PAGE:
You are currently signed in as .
0 Items in Your Cart
Vault Guides are THE source for insider insight on career information and employer reviews. Shop Vault Guides
Industries & Professions /
The electronics industry is composed of organizations involved in the manufacture, design and development, assembly, and servicing of electronic equipment and components. Together, these organizations offer a wide variety of products that frequently have only one thing in common: They depend upon electronic technology to operate. Electronics is one of the fastest evolving and most innovative industries, and also one of the most competitive. The research and development of new, better products is of great importance in electronics, where companies often compete fiercely to bring the newest technology to market first.
Electronics is the branch of science and technology that deals with the study, application, and control of the conduction of electricity in a vacuum, in gases, in liquids, in semiconductors, and in conducting and superconducting materials. There are thousands of electronic products with countless applications. These products consist of materials, parts, components, subassemblies, and equipment that use the principles of electronics to perform their major functions.
As a whole, the goal of the industry is to meet the needs of electronics producers by providing electronic parts or products for sale. Much effort and money is put into research and development in order to produce improved parts and products, as well as to improve the process for producing them.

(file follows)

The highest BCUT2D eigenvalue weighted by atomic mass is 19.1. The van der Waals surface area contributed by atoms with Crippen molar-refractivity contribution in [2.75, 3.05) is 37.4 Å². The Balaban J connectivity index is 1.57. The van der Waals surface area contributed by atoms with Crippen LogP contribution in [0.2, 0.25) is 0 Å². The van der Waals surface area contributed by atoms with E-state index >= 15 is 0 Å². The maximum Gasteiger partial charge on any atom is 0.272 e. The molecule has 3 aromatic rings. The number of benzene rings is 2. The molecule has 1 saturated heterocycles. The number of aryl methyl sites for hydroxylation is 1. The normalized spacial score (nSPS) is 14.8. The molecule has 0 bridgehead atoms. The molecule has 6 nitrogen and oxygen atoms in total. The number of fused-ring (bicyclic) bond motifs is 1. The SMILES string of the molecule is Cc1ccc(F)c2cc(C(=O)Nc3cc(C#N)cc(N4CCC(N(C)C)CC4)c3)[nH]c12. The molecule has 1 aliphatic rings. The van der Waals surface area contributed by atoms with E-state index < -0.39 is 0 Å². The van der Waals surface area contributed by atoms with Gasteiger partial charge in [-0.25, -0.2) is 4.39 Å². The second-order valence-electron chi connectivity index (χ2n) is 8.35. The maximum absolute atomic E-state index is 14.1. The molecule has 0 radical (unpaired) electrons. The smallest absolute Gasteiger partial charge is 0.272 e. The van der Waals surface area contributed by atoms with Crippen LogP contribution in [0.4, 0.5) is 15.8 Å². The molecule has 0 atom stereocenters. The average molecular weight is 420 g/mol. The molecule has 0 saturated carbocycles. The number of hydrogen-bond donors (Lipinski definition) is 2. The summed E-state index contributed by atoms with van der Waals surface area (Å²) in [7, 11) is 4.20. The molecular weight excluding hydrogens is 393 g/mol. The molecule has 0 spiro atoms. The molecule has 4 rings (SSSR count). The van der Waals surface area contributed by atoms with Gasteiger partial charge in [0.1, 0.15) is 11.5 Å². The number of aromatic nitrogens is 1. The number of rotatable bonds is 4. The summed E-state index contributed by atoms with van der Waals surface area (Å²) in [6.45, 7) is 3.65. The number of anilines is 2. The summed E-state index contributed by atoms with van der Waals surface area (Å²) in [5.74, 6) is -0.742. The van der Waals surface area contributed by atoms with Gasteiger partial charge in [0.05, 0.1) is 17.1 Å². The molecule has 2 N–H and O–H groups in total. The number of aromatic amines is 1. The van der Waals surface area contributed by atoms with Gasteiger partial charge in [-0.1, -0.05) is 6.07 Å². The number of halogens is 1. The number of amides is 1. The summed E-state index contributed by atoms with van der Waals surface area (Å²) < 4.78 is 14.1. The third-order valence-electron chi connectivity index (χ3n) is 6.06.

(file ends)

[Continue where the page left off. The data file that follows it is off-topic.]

The electronics industry dates to the 1800s, when scientists first discovered that they could pass electricity through gas from one metal electrode to another. The first commercial vacuum tube was built in 1904 by John Ambrose Fleming, a British scientist, who used it to detect radio signals. Vacuum tubes continued to be the standard in the industry until the 1950s, when the first transistor and semiconductor diodes were invented and introduced. During this time, integrated circuits were also introduced. By the mid-1980s, other countries, such as Japan, had become serious competitors of U.S. companies when it came to electronics manufacturing. Modern markets are global ones, and companies both buy and sell parts and products to other countries. Many electronics manufacturing companies outsource parts, allowing them to be more competitive on the global market.
The electronics manufacturing industry can be divided into four primary segments: government products, industrial products, consumer products, and electronic components. Each category serves a specific market, which allows it to focus on components and products geared toward their customers. The government market is primarily developed for aircraft and military products, as well as communication technology and medical devices. Industrial products include large-scale computers, radio and television broadcasting equipment, telecommunications equipment, and electronic office equipment, while consumer products are the well-known televisions, cell phones, DVD players, smartphones, radios, video game systems, personal computers, electronic ovens, and home intercommunication and alarm systems. The final segment, that of components, are the manufacturers that produce and sell electron tubes, semiconductors, and passive components.
According to a 2012 report published by Business Insights, the global consumer electronics industry was valued at $7 trillion, and the global electronic manufacturing services industry was projected to grow by 9 percent to $300 billion by 2015.